Since the beginning of time and into present times great leaders and decision makers have mastered the art of delegation. Over history we have seen the end product of what a great leader with delegation skills can accomplish using their most valuable resource, people. In biblical scripture examples of delegation can be seen in the choosing of”disciples” by Jesus himself in order to accomplish various tasks and missions.
All great prominent generals from the times of Julies Creaser to today’s modern generals such as David Petrels, example effective delegation and its role in making them effective leaders. In my military time witnessed firsthand the effective implementation of delegation and its successful outcomes. I have unfortunately also witnessed the failure and degradation of a unit’s effectiveness with poor delegation and it subsequent negative consequences. Knowing effective delegation is a timeless tool that any aspiring leader should hone and keep handy in there “back pocket” of managerial skills.
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Clarify the assignment. Step one of any effective delegation or any task is to have a clear and concise understanding of the objective or mission. You can’t expect to tell people to go from point A to point Z if they don’t fully understand the scope and limitations of the task. Imagine also being told to bake a cake then being reprimanded because it’s not a double stacked, low sugar, chocolate frosted cake. A manager can’t delegate a basic block of instructions and expect a finished detailed task. How many of us have been on the receiving end of bad instruction and vague guidance.
No doubt that feeling of confusion and vagueness transferred to the work ethic and outcome of that mission. A leader in order to have a successful outcome must master the fine art of effective communication and ensure that his desired end results are understood by all. Range of discretion Establishing an employee’s range of discretion ties in nicely with clear and concise communication when delegating. It important to set parameters and constraints at the very beginning rather than later. Addressing limitation and constraints after the fact can become very costly and time consuming very fast and can lead to the eventual failure of the task.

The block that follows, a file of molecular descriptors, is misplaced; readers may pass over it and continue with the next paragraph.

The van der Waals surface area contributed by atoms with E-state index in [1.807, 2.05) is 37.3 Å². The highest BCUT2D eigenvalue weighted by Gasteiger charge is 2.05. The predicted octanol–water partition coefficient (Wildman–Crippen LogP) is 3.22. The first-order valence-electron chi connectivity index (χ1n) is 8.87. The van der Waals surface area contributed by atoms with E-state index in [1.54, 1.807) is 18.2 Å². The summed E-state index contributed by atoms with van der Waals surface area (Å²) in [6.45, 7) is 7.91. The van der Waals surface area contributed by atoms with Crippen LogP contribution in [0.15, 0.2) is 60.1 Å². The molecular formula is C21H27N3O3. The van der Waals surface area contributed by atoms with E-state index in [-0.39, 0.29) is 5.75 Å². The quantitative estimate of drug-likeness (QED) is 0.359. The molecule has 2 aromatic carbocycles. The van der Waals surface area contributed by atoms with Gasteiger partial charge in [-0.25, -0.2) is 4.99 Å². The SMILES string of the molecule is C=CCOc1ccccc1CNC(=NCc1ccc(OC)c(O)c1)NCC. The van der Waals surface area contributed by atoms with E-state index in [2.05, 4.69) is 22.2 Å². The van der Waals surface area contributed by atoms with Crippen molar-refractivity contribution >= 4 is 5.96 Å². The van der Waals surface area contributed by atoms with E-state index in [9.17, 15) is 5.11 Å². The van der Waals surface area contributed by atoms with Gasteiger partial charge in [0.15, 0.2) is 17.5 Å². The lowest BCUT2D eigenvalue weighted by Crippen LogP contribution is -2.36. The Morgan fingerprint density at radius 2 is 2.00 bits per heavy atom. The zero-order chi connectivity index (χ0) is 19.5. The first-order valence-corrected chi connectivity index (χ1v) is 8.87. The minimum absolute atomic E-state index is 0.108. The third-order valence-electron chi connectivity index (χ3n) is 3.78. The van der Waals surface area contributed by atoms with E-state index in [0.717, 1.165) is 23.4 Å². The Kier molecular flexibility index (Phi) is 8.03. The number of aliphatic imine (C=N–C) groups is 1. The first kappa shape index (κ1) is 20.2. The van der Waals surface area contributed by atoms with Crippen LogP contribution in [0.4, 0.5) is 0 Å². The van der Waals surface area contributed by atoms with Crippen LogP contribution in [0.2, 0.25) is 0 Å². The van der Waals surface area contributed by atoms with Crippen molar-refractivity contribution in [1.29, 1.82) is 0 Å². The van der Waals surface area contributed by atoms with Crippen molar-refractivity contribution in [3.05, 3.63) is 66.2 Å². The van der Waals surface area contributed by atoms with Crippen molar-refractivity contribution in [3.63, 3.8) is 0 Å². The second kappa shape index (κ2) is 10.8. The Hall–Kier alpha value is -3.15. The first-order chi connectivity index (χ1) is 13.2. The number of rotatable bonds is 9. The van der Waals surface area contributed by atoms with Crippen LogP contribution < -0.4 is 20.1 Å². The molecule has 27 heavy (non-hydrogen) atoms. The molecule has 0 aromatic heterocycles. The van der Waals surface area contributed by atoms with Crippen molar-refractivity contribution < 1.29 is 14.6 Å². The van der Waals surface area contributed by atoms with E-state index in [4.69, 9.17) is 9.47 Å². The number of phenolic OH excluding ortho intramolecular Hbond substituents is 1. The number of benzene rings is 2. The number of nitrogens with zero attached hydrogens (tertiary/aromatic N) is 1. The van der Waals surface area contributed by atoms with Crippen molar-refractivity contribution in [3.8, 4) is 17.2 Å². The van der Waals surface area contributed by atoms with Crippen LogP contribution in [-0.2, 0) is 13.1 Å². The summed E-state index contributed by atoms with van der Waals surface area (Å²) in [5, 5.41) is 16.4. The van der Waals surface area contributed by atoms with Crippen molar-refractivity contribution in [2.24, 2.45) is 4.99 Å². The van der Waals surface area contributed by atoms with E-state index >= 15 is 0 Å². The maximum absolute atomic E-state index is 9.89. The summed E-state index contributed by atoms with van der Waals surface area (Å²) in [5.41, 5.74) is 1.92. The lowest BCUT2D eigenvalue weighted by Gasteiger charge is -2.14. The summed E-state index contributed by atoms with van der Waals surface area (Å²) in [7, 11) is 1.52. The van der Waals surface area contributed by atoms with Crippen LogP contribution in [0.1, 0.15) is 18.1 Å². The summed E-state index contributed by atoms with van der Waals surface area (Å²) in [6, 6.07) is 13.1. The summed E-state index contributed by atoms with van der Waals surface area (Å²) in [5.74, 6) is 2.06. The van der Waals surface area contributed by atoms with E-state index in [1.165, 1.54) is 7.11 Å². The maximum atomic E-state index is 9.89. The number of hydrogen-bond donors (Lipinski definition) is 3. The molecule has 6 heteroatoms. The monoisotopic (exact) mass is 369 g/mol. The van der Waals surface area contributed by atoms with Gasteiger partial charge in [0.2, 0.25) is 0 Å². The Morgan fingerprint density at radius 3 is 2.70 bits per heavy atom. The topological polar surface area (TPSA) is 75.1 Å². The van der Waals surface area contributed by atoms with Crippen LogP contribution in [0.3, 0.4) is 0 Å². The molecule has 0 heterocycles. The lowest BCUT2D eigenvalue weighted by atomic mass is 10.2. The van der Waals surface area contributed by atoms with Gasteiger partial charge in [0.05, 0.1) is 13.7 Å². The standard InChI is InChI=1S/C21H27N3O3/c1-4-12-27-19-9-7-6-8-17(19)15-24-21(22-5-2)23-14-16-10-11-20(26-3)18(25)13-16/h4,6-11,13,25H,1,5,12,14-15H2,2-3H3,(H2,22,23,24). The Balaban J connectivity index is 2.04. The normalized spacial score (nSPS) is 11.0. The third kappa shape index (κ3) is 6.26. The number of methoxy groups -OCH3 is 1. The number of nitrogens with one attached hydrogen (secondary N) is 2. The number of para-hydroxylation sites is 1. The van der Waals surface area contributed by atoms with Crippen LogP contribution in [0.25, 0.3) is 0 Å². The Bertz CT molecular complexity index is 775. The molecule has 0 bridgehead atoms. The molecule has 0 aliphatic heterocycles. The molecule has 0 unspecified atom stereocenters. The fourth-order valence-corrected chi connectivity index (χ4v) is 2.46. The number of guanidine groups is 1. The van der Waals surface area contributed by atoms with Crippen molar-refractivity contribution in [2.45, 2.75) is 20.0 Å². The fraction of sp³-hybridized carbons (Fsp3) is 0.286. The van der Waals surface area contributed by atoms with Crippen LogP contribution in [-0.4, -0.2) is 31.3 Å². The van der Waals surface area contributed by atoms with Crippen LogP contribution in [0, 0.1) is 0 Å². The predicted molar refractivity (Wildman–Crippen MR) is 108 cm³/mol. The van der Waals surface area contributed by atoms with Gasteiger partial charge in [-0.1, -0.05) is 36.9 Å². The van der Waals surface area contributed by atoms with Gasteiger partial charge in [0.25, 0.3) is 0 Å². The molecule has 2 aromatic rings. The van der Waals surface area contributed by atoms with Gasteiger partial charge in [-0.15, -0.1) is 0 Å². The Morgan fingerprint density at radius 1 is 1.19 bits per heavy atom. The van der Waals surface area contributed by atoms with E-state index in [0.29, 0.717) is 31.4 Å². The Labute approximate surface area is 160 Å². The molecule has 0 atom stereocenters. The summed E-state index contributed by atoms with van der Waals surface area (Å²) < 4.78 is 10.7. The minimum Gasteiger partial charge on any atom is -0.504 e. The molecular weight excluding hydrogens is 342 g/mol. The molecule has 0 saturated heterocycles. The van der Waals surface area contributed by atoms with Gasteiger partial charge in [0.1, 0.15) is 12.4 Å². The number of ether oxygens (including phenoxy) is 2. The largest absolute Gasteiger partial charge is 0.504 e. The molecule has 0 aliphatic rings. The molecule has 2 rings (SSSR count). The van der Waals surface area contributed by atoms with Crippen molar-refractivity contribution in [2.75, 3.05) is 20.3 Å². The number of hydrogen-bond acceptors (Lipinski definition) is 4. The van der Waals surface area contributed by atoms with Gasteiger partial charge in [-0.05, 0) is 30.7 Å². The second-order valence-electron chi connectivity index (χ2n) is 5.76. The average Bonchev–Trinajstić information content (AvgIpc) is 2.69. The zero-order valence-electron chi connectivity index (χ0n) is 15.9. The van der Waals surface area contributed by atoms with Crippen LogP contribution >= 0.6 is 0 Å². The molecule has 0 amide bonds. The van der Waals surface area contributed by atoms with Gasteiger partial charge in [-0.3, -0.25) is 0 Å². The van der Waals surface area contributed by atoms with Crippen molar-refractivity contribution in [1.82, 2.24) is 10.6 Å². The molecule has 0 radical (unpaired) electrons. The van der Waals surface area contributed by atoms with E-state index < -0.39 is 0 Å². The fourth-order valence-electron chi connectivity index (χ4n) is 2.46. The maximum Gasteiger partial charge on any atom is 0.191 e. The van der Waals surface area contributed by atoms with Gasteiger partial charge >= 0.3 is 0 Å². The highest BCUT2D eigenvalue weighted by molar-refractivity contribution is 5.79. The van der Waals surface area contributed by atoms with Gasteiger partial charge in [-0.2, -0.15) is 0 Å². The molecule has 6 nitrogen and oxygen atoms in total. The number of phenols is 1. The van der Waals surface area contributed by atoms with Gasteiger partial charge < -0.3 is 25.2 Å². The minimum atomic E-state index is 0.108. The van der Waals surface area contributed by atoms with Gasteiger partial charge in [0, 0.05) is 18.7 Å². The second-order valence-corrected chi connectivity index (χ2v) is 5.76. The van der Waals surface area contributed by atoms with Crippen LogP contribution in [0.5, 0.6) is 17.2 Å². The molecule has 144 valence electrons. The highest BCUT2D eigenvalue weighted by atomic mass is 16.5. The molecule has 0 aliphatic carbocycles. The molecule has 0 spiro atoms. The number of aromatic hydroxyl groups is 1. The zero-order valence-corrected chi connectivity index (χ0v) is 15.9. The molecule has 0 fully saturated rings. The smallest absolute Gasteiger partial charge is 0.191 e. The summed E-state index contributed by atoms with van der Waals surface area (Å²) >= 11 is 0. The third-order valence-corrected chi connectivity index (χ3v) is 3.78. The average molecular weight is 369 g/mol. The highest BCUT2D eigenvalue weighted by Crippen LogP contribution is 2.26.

A good example would be o delegate the building of ten homes for a project, if parameters/limitations are not initially established who’s to say what my interpretations often homes is? I could easily build ten “luxury’ homes in excess of 5,000 square feet when all the project called for was ten “tract style” homes. A miscommunication or lack range of discretion could spell disaster for any company very quickly. Inform others that delegation has occurred. One of the most important skills needed to be a successful manager is to inform others that delegation has occurred.
Not only does the manager and the employee need to have an evident idea of what has been delegated to them and how much authorization has been given to them, but anyone else who is going to be affected by the actions also need to know the plan. This should also include the individuals that are outside the company that will possibly be affected. Lack of communication is the biggest reason for failure and by having proper communication the employee will have a clear understanding on the task at hand which decreases the chances of a failed situation. Reference: http://www. Menageries. Com/article. Patch? Id=625 Establish feedback channels In order to see the procedure manual completed, proper feedback channels needs are established. In our first meeting, Bill was told to complete the manual by the seventh before the last day of the month. An early due date will allow time to review the entire manual and make final revisions if necessary. A weekly progress report meeting will be discussed to agree upon a meeting time and place. During this session, Bill will identify any problems, comments, or concerns that may have arisen.
At the conclusion of the meeting Bill and I will create an action plan for next week. Bill will leave the first meeting with an understanding of my expectations and the parameters for completion of the project. Bill will also have an understanding that I will periodically check to ensure guidelines and procedures are being followed (Robbins & Coulter, 2012). Conclusion All leader and managers think that they have to be “Superman”, that the weight of the world/company rests on their shoulders and it simply isn’t so.
A manager will more than likely end themselves into an early grave if they don’t utilize and understand effective delegation in the workplace. As we have presented effective delegation doesn’t just “Happen”, it takes skill in planning and identifying various factors such as clear communication and effective feedback channels. All these steps help ensure that the process of delegation runs smooth and without issues, but also that the means of communication are effective and that we receive feedback for future projects so that we can be constantly changing and implementing effective changes.